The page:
A GPR Survey is a non-invasive geophysical survey that detects structural changes underground. Electromagnetic radiation is used to create an image of the subsurface through the electromagnetic energy that the transmitters emit. The electromagnetic waves reflect from the transmitter back to the receiver; the reflected pulses measure the permittivity of the material and build a structural image of the ground below. Changes are detectable through the electromagnetic energy and high-frequency radio waves.
A comparable to GPR equipment would be that of a metal detector as the same rudimentary principle applies. A metal detector penetrates energy into the ground and if a metal object is recognized a sound is produced to notify the user. The ground-penetrating radar GPR works by sending out high-frequency waves. The amplitude of the pulses is transmitted back to the antenna and characterizes the wave pattern displayed on the radargram. The two-way travel-time (TWT) is what is referred to as the period between the transmission of the electromagnetic waves and their return or reception back to the antenna. The GPR records the reflection of the waves to determine the depth penetrated by the radar. The radargram shows this data which can then be manipulated and interpreted to form the results of the survey. Akin to a metal detector, ground-penetrating radar is used to determine the depth of stationary objects.
High-frequency waves are used by the ground-penetrating radar and the frequency of this ranges from 10 MHz to 2/6 GHz. The penetration depth can reach 100 feet but this is also dependant on the subsurface conditions which may also affect the accuracy of the GPR data. The frequency of the antenna correlates to the penetration depth of the ground. The radar will penetrate the ground at a shallower depth if the frequency is higher. The frequency of the antenna is fundamental to the design of the GPR survey and the data desired.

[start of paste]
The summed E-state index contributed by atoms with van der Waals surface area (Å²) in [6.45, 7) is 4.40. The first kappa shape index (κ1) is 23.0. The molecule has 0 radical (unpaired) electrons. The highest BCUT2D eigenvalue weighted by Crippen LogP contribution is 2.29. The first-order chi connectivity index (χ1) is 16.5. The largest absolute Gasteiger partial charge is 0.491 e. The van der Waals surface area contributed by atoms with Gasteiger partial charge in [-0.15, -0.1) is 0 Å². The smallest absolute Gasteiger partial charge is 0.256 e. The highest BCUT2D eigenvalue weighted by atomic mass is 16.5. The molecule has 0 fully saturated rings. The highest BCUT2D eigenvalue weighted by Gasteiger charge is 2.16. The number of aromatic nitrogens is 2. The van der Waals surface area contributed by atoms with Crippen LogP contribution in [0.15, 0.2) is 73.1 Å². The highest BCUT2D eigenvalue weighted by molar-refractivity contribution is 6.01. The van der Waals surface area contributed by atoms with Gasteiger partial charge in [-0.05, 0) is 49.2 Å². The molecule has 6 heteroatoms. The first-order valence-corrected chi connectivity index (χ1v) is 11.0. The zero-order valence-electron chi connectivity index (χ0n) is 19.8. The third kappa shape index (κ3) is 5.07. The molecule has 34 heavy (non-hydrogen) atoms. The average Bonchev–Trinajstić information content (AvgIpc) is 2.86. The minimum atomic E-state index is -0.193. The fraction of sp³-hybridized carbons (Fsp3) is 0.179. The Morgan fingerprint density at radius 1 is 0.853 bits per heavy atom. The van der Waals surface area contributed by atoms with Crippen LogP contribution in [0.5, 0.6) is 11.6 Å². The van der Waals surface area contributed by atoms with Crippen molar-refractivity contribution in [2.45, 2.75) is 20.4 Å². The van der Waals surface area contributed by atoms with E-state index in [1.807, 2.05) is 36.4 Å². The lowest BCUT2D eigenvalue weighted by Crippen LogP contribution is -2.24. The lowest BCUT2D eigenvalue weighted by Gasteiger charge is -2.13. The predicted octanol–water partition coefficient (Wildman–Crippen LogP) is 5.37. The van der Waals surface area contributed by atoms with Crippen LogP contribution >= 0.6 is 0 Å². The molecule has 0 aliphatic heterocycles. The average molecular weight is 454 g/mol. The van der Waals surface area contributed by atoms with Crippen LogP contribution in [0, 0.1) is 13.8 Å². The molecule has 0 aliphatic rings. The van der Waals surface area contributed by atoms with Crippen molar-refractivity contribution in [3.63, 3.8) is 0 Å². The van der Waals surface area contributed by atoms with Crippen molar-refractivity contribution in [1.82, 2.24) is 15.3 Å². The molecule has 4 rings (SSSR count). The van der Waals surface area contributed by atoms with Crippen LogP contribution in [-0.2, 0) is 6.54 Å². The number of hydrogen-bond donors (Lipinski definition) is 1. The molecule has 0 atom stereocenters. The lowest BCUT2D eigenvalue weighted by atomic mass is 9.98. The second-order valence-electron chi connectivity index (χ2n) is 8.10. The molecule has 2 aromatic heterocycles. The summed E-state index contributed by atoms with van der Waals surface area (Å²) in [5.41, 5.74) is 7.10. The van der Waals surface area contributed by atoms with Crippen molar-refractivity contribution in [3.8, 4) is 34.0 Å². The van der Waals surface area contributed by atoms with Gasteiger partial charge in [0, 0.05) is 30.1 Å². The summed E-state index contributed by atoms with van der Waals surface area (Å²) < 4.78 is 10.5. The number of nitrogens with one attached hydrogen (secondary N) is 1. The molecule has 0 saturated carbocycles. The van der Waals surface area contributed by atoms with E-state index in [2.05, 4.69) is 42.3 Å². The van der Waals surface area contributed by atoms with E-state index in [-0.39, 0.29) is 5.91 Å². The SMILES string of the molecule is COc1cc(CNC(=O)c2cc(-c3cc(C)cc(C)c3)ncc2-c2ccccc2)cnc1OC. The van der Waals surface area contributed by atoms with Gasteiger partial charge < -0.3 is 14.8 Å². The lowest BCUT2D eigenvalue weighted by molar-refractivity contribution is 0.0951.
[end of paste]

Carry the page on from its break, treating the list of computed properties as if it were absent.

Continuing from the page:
The main way in which GPR systems are used is for locating utilities that exist underground. The equipment is also used extensively in archeology as the non-destructive way in which the radar can penetrate the ground ensure no artifacts are damages. Archaeologists have used the equipment to map any patterns subsurface and locate buried structures. GPR works by sending data that can inform archaeologists on which areas of land to excavate. The geological study has benefitted from the ground-penetrating radar GPR systems and encouraged further study of soils, bedrock, and groundwater.
How Much Does Ground Penetrating Radar Cost?
The cost of buying the equipment can vary depending upon the model of the GPR and the specification of the item. The average price of the equipment starts upwards of £11,000. Although, there are benefits to renting GPR equipment as opposed to buying it. The price of which is cost dependant on the size of the project, the location, and the ease of access to the area in which the equipment will be used. Foreseeing such factors is necessary to prevent excessive costs. When renting GPR equipment it is important to specify the information required from the results to reach a strategy that best suits the survey. Specifying the desired target(s), the anticipated depth of ground to be penetrated and the soil and surface conditions are imperative to assess the success of the survey prior to starting. Some companies also provide team managers who are specialists in using the equipment. If the user is not as confident in using the equipment this can be a time-effective way of completing a GPR survey.